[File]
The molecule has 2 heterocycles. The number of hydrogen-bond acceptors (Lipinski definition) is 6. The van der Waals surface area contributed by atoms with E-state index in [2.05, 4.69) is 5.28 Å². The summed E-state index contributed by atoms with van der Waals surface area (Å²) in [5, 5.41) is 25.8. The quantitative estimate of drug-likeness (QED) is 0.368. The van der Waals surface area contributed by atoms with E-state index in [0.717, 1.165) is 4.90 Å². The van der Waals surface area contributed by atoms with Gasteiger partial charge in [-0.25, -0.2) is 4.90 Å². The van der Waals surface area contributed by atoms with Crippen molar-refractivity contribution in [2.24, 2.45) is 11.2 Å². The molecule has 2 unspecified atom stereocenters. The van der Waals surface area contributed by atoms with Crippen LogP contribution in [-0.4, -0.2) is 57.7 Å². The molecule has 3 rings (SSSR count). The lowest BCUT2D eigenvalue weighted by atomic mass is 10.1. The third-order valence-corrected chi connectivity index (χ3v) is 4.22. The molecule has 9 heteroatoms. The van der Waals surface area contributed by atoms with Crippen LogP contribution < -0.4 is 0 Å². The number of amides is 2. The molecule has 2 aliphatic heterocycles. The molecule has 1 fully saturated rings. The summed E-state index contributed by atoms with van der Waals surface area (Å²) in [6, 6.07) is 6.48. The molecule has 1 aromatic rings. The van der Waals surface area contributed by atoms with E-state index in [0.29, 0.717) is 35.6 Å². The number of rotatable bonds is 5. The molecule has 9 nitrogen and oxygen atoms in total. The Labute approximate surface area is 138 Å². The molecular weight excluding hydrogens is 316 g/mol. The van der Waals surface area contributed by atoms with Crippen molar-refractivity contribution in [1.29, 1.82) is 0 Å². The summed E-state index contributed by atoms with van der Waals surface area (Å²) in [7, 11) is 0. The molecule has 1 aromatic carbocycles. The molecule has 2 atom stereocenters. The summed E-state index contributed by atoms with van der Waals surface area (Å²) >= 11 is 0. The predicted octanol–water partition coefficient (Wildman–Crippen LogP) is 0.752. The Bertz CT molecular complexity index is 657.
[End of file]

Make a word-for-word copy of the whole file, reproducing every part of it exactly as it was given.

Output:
The molecule has 2 heterocycles. The number of hydrogen-bond acceptors (Lipinski definition) is 6. The van der Waals surface area contributed by atoms with E-state index in [2.05, 4.69) is 5.28 Å². The summed E-state index contributed by atoms with van der Waals surface area (Å²) in [5, 5.41) is 25.8. The quantitative estimate of drug-likeness (QED) is 0.368. The van der Waals surface area contributed by atoms with E-state index in [0.717, 1.165) is 4.90 Å². The van der Waals surface area contributed by atoms with Gasteiger partial charge in [-0.25, -0.2) is 4.90 Å². The van der Waals surface area contributed by atoms with Crippen molar-refractivity contribution in [2.24, 2.45) is 11.2 Å². The molecule has 2 unspecified atom stereocenters. The van der Waals surface area contributed by atoms with Crippen LogP contribution in [-0.4, -0.2) is 57.7 Å². The molecule has 3 rings (SSSR count). The lowest BCUT2D eigenvalue weighted by atomic mass is 10.1. The third-order valence-corrected chi connectivity index (χ3v) is 4.22. The molecule has 9 heteroatoms. The van der Waals surface area contributed by atoms with Crippen LogP contribution < -0.4 is 0 Å². The number of amides is 2. The molecule has 2 aliphatic heterocycles. The molecule has 1 fully saturated rings. The summed E-state index contributed by atoms with van der Waals surface area (Å²) in [6, 6.07) is 6.48. The molecule has 1 aromatic rings. The van der Waals surface area contributed by atoms with E-state index in [0.29, 0.717) is 35.6 Å². The number of rotatable bonds is 5. The molecule has 9 nitrogen and oxygen atoms in total. The Labute approximate surface area is 138 Å². The molecular weight excluding hydrogens is 316 g/mol. The van der Waals surface area contributed by atoms with Crippen molar-refractivity contribution in [1.29, 1.82) is 0 Å². The summed E-state index contributed by atoms with van der Waals surface area (Å²) in [7, 11) is 0. The molecule has 1 aromatic carbocycles. The molecule has 2 atom stereocenters. The summed E-state index contributed by atoms with van der Waals surface area (Å²) >= 11 is 0. The predicted octanol–water partition coefficient (Wildman–Crippen LogP) is 0.752. The Bertz CT molecular complexity index is 657.